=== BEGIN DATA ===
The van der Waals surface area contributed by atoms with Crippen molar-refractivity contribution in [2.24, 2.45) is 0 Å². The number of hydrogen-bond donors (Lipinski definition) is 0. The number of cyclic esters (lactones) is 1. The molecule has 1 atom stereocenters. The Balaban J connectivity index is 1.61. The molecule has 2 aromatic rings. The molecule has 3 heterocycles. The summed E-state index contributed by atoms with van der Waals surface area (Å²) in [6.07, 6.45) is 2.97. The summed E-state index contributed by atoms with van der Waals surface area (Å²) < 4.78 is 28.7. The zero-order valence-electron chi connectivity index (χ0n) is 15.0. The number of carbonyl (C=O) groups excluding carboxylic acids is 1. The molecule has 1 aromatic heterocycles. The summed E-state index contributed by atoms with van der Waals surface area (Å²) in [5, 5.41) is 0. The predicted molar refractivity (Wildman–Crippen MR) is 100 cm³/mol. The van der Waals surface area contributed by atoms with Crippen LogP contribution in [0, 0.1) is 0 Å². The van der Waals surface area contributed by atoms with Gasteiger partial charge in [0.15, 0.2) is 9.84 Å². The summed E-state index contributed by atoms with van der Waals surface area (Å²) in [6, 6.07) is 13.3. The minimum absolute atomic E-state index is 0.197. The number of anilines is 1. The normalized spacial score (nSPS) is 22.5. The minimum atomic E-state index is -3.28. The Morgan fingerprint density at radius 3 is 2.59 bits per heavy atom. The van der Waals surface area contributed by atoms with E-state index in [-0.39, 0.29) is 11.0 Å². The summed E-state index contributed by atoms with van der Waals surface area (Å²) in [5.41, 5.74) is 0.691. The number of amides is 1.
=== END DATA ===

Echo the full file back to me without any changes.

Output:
The van der Waals surface area contributed by atoms with Crippen molar-refractivity contribution in [2.24, 2.45) is 0 Å². The number of hydrogen-bond donors (Lipinski definition) is 0. The number of cyclic esters (lactones) is 1. The molecule has 1 atom stereocenters. The Balaban J connectivity index is 1.61. The molecule has 2 aromatic rings. The molecule has 3 heterocycles. The summed E-state index contributed by atoms with van der Waals surface area (Å²) in [6.07, 6.45) is 2.97. The summed E-state index contributed by atoms with van der Waals surface area (Å²) < 4.78 is 28.7. The zero-order valence-electron chi connectivity index (χ0n) is 15.0. The number of carbonyl (C=O) groups excluding carboxylic acids is 1. The molecule has 1 aromatic heterocycles. The summed E-state index contributed by atoms with van der Waals surface area (Å²) in [5, 5.41) is 0. The predicted molar refractivity (Wildman–Crippen MR) is 100 cm³/mol. The van der Waals surface area contributed by atoms with Crippen LogP contribution in [0, 0.1) is 0 Å². The van der Waals surface area contributed by atoms with Gasteiger partial charge in [0.15, 0.2) is 9.84 Å². The summed E-state index contributed by atoms with van der Waals surface area (Å²) in [6, 6.07) is 13.3. The minimum absolute atomic E-state index is 0.197. The number of anilines is 1. The normalized spacial score (nSPS) is 22.5. The minimum atomic E-state index is -3.28. The Morgan fingerprint density at radius 3 is 2.59 bits per heavy atom. The van der Waals surface area contributed by atoms with E-state index in [-0.39, 0.29) is 11.0 Å². The summed E-state index contributed by atoms with van der Waals surface area (Å²) in [5.41, 5.74) is 0.691. The number of amides is 1.